Governor J.B. Pritzker reacted to news of Trussell’s past statements at a press conference on Tuesday.

“It’s a complete mess over there,” he said of the GOP primary field. “I do not know how they’re going to resolve all of this. The cult of personality around Donald Trump is a major factor in the Republican Party, seemingly, and I think they’re gonna have lots of disagreements about who’s more ‘Trumpy’ than the other person.”

Trussell went on to blame Democrats and “left wing media” for asking her to reconcile her past comments with her current views, though she never explained how she became a convert, or whether her conversion was “robotic and fake.”

Fact check: elected Republicans were the ones who first brought Trussell’s tweets about Trump to light

She could’ve cleared up those questions at either campaign stop, but Bailey’s campaign manager Jose Durbin and spokesman Joe DeBose denied multiple requests for interviews, and deployed campaign staff to whisk them away, and physically shielded them from reporters who attempted to ask questions. In Bloomington, the campaign went so far as to pull their bus around behind the building so Bailey could escape reporters out the back door.

Background of Bailey’s refusal to answer questions rooted in anger over Coronavirus coverage:

On July 27th, in an on-camera interview, Bailey invited WCIA cameras to his family farm “this fall” for a feature interview about his life and background. Later in the interview, he took issue with questions about his vaccination status, and refused to answer. Earlier that month, Bailey told a room full of Republican voters he was not vaccinated, and raised questions about the ingredients in common measles, mumps, and rubella vaccines.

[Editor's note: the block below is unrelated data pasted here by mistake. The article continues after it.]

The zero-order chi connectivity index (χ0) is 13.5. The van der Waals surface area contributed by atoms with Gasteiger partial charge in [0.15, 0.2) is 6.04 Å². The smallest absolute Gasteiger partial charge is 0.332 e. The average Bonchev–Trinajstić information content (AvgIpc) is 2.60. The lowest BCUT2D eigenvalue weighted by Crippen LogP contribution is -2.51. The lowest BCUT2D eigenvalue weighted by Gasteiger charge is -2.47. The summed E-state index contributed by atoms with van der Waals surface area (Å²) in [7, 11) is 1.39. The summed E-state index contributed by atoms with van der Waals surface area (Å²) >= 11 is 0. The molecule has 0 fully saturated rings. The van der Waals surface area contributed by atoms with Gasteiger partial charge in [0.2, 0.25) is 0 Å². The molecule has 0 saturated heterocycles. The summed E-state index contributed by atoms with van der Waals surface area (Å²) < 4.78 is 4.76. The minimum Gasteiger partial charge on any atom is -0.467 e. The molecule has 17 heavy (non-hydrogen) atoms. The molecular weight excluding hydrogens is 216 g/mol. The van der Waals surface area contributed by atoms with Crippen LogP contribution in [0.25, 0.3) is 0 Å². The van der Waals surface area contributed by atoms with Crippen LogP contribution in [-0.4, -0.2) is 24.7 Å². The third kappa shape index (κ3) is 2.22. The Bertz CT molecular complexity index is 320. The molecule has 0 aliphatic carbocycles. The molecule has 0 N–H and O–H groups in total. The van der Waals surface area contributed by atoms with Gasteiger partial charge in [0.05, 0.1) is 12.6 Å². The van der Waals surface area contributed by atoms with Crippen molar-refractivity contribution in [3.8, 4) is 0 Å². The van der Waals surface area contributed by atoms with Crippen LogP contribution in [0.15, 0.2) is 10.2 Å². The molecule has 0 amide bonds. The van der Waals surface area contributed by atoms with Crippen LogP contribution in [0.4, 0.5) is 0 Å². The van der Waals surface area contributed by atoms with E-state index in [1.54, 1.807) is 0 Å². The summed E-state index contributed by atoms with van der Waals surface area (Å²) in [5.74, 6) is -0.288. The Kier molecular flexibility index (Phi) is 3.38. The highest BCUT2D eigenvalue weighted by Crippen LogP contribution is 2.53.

The next day, on July 28th, WCIA reported that a severe case of COVID-19 pneumonia hospitalized one of Bailey’s unvaccinated family members. The campaign has not responded to any questions from WCIA since then. When the first-term state senator made a public media appearance at the Illinois State Fair in August, he lashed out at a question from a WCIA reporter and said he was “so sick of what you did” in covering his role in opposing Coronavirus safety measures while the virus impacted his own family.

At both campaign stops in Bloomington and Springfield, Bailey and Trussell railed against masks in school classrooms, mandatory vaccines, and against what they perceive as a “woke left political agenda” in public school curriculums.

“It’s time to teach our kids to chase their dreams, not to be a victim or not to hate one another,” Trussell said. “They are determined to tell us that one group is the oppressor and the other group is the oppressed, and we know that that not to be true.”

“It appears that many folks are trying to bottle up the energy that has been emanated across the country when it comes to things like critical race theory, and try to use it as a way to divide us further,” Buckner said. “I don’t think we should fall for it. I don’t think we should embrace it.”

“I served with Representative Bailey,” Buckner said, “and I didn’t expect him to pick Mother Jones or Jane Addams as his running mate. This is absolutely par for the course and there’s no surprise here.”